Loved and Lost, Left and Laughed

Have you heard the expression

It is better to have loved and lost than never to have loved at all.

Although this can be a great way to think about past relationships — appreciating love in all its forms — it can also make us feel melancholy, miss “the good old days” or regret things we did.

I recently stumbled on a new musical artist, Leif Vollebekk. In his song When the Subway Comes Above the Ground he twists that well-known homily like this:

“It is better to have left and laughed than never to have left at all.”

– Leif Vollebekk, When the Subway Comes Above the Ground

For some of us, this is all too true! It is better to have left unhappy or abusive relationships and learned to laugh again. It is better that we found our inner, hidden strength, that we learned to respect and love ourselves… It is so much better to be alone and happy than attached to someone who hates himself so much, he is intent on making you miserable. He probably does love you, but he is so unhealthy he doesn’t know how to treat you with love and respect. Let him be the one one saying “it is better to have loved and lost…” Many people who love each other can’t live together peacefully, and that’s just the way it is.

It has been over twelve years since I left and laughed. If you are on the threshold of doing the same, considering leaving an unkind mate, let me tell you there is life after an ugly relationship, there is laughter after leaving.

International Directory of Domestic Violence Agencies
yellow rose

“Leaving” could apply to other things, too. Maybe for you, it’s about leaving a job that isn’t good for you, or maybe you are thinking about leaving the place you are living. If you really can’t find a way to laugh — enjoy yourself, be happy — then maybe it is time to move. Sometimes we outgrow a place (or job), and the only solution is to leave and accept our “bigger good” somewhere else. Just keep in mind that if you are trying to run from your problems, they have an uncanny way of following you!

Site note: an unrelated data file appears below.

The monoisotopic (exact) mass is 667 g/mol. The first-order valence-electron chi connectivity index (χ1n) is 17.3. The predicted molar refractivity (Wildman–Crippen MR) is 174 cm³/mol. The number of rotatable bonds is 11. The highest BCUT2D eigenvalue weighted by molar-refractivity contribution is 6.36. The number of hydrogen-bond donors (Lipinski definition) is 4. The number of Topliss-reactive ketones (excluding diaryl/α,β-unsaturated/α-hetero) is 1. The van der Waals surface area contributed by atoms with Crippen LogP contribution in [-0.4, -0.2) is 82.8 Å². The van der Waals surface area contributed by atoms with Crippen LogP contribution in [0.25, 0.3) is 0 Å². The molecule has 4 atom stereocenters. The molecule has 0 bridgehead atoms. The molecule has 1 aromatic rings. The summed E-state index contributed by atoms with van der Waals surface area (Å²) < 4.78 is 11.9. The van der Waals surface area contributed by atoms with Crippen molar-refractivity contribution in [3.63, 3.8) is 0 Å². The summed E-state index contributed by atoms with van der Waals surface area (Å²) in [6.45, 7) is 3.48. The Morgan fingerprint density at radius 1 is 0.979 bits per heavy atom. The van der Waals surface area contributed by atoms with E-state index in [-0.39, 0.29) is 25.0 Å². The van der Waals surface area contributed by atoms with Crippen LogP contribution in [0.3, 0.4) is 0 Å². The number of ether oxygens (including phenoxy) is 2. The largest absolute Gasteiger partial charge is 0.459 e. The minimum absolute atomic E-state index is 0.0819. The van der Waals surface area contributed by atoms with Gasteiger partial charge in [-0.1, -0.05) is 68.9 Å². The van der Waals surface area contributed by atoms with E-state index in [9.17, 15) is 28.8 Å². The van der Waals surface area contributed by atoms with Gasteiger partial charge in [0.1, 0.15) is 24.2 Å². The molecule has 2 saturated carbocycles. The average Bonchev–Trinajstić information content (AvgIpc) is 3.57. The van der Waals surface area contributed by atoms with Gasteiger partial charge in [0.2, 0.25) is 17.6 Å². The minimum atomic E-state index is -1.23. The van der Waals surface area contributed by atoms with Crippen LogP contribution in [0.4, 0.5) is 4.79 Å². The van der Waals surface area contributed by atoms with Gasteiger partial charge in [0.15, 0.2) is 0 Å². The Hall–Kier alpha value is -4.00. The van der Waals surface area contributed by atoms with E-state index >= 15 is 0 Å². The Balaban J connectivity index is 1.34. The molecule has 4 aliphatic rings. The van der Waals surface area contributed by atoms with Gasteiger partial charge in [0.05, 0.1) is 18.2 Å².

But sometimes, you just have to leave that drab apartment for a nicer place. Have you ever ridden a subway that came above ground? It is an interesting experience, and Leif Vollebekk’s song captures it beautifully (video below).


Thanks to CBC Radio, Q with Jian Ghomeshi for introducing me to this great music.

Controversial Love Drugs

Many love songs croon “I can’t live without you” and “you’re everything to me.” Love can sure be overwhelming! When we are newly in love, we think about our sweetheart all the time, imagining the next time we will be with them and reliving the best moments. We can get kind of obsessive, and as long as we aren’t stalking someone who doesn’t like us back, it’s all good. That obsessiveness normally fades over time and we develop a nice, balanced relationship. When we spend a lot of time with someone, we get used to having them around, but lately I’ve noticed it is more than that.